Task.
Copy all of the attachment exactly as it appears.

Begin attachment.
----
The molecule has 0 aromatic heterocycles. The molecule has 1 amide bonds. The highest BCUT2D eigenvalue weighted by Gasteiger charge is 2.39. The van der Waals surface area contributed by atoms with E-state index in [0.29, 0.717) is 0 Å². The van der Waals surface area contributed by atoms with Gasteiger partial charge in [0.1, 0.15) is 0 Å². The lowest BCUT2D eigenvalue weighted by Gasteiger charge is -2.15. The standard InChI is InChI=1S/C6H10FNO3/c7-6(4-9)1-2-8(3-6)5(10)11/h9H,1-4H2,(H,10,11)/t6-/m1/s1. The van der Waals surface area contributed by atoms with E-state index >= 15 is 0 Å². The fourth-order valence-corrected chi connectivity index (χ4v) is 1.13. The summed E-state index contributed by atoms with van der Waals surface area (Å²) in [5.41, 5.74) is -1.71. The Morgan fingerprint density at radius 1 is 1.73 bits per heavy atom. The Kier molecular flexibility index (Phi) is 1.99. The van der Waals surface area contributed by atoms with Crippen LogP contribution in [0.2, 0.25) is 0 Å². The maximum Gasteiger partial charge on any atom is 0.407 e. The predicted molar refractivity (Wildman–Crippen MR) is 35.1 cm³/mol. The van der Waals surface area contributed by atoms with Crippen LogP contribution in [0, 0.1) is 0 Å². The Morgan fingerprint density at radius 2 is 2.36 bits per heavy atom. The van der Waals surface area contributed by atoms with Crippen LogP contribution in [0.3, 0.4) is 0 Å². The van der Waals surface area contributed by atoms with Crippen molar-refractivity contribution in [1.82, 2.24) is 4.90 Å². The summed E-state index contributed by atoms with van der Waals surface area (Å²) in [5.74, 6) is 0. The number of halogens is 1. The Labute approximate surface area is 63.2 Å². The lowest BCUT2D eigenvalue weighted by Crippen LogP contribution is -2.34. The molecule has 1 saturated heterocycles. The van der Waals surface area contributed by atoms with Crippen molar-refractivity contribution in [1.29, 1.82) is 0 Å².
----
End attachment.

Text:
The molecule has 0 aromatic heterocycles. The molecule has 1 amide bonds. The highest BCUT2D eigenvalue weighted by Gasteiger charge is 2.39. The van der Waals surface area contributed by atoms with E-state index in [0.29, 0.717) is 0 Å². The van der Waals surface area contributed by atoms with Gasteiger partial charge in [0.1, 0.15) is 0 Å². The lowest BCUT2D eigenvalue weighted by Gasteiger charge is -2.15. The standard InChI is InChI=1S/C6H10FNO3/c7-6(4-9)1-2-8(3-6)5(10)11/h9H,1-4H2,(H,10,11)/t6-/m1/s1. The van der Waals surface area contributed by atoms with E-state index >= 15 is 0 Å². The fourth-order valence-corrected chi connectivity index (χ4v) is 1.13. The summed E-state index contributed by atoms with van der Waals surface area (Å²) in [5.41, 5.74) is -1.71. The Morgan fingerprint density at radius 1 is 1.73 bits per heavy atom. The Kier molecular flexibility index (Phi) is 1.99. The van der Waals surface area contributed by atoms with Crippen LogP contribution in [0.2, 0.25) is 0 Å². The maximum Gasteiger partial charge on any atom is 0.407 e. The predicted molar refractivity (Wildman–Crippen MR) is 35.1 cm³/mol. The van der Waals surface area contributed by atoms with Crippen LogP contribution in [0, 0.1) is 0 Å². The Morgan fingerprint density at radius 2 is 2.36 bits per heavy atom. The van der Waals surface area contributed by atoms with Crippen LogP contribution in [0.3, 0.4) is 0 Å². The van der Waals surface area contributed by atoms with Crippen molar-refractivity contribution in [1.82, 2.24) is 4.90 Å². The summed E-state index contributed by atoms with van der Waals surface area (Å²) in [5.74, 6) is 0. The number of halogens is 1. The Labute approximate surface area is 63.2 Å². The lowest BCUT2D eigenvalue weighted by Crippen LogP contribution is -2.34. The molecule has 1 saturated heterocycles. The van der Waals surface area contributed by atoms with Crippen molar-refractivity contribution in [1.29, 1.82) is 0 Å².